The first post of the challenge, I’ve decide to write about a very negative person of any story. I picked up things about sketching an antagonist by reading books with antagonists with varying degrees of insanity. When you read a book, you often tend to look only at the negativity of the villain. He/She is almost always look upon just as the tormentor of the protagonist. It is easy to over look the development and evolution of a negative character. When I started writing pieces of fiction, I found it difficult to sketch a negative character. It was difficult to show progression and various shades of grey. I decide to stop and assimilate about all the negative characters I’ve come across so far.
Obviously, JK Rowling’s Voldemont was the first person I looked back to. It was an easy reference to make and understand. Here is a little analysis,
Voldemont is a very complicated antagonist. He needed to be complicated to match a teenager’s character growth into adulthood. In the first book, he was a mere parasite eating off flesh to survive. In the second book, he was little powerful – the memory of a 16 year old boy. It was wicked of JKR to use the memory of a 16 year old. That’s the age when a strong sense of right and wrong is developed in a human. In fact, the readers actually get the feel of the real Voldemont from that book. By the end of the series, she managed to show more shades of grey, so much so that he is undoubtedly the super villain of all times universally. That’s the perfect example of gradual development of a negative character in the tone and direction of only being evil.
The other example of an Antagonist, which confused me a bit was that of Loki’s from Norse Mythology. Is he evil? Yes. No. May be. He is amusing, mischievous and dubious. He is this adorable villain. He is the type that girls fall in love with. (Hard to fall in love with Voldy, if you get the drift!)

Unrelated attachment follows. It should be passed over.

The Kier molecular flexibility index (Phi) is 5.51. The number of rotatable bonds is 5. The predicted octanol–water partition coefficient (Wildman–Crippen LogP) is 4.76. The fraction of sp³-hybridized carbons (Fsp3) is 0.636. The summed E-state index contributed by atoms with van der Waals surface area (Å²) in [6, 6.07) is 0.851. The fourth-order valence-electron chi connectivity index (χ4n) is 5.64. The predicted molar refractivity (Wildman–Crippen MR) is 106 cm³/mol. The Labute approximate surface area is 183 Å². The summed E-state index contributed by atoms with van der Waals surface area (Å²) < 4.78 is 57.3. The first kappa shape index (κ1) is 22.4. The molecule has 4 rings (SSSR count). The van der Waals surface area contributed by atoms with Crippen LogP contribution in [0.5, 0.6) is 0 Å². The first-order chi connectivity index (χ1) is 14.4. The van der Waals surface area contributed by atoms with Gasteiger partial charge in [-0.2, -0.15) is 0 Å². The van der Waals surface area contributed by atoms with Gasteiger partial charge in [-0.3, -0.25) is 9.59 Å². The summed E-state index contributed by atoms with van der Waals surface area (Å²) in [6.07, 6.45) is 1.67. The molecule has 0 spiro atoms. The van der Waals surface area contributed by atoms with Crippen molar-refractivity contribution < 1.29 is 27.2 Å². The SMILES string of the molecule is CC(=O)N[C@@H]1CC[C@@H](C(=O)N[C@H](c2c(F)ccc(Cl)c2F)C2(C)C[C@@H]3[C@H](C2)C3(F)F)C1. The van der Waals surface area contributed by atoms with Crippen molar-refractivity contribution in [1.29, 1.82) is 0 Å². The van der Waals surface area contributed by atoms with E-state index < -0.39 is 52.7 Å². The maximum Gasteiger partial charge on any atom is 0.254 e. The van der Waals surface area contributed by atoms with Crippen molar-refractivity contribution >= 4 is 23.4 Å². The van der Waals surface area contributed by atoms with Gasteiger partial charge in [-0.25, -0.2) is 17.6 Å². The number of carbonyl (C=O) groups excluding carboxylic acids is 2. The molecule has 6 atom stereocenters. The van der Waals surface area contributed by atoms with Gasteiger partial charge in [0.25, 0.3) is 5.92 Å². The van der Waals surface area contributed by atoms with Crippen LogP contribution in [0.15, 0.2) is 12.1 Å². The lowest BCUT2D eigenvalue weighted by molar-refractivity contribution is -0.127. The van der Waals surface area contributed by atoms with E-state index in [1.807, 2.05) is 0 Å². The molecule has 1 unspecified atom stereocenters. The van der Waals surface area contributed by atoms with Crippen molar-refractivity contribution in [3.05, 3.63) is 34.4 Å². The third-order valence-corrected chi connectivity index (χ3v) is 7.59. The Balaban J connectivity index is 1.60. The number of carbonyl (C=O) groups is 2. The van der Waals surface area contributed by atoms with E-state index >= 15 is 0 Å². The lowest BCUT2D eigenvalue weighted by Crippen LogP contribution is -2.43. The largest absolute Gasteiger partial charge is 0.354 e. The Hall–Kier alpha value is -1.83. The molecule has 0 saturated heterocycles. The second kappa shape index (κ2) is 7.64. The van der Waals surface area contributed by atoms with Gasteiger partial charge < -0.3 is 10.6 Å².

Then there is the most debated character of all times – Severus Snape. One can’t seem to decide if he was an antagonist or a hero. He bullied Harry, taunted Sirius and was generally cruel. Only that he turned out to be still in love with Lilly and have apparently cared for Harry. Does that make him any less of an Antagonist. No. He has enough shades of grey to qualify, but all his grey is justified.
The corleones from Mario Puzo’s Godfather – They are part heroes part villains. They are leaders and they do anything to protect their blood line. Are they evil? To others, yes. To their family, no.
In conclusion, I decided there were the following types of antagonists
- The proverbial bully with not enough shades of grey to qualify as pure evil – The likes of Draco Malfoy may be?
- The circumstantial antagonist – Severus Snape or Euruce from Sherlock Series.
- The pure evil – You can’t possibly like them one bit – a La Voldemort
- The pack leader – White witch from Narnia or Corleones from Godfather (or if you follow the series ‘How to get away with murder’, Analise Keating is a perfect example)
These are my own classifications, what are yours!?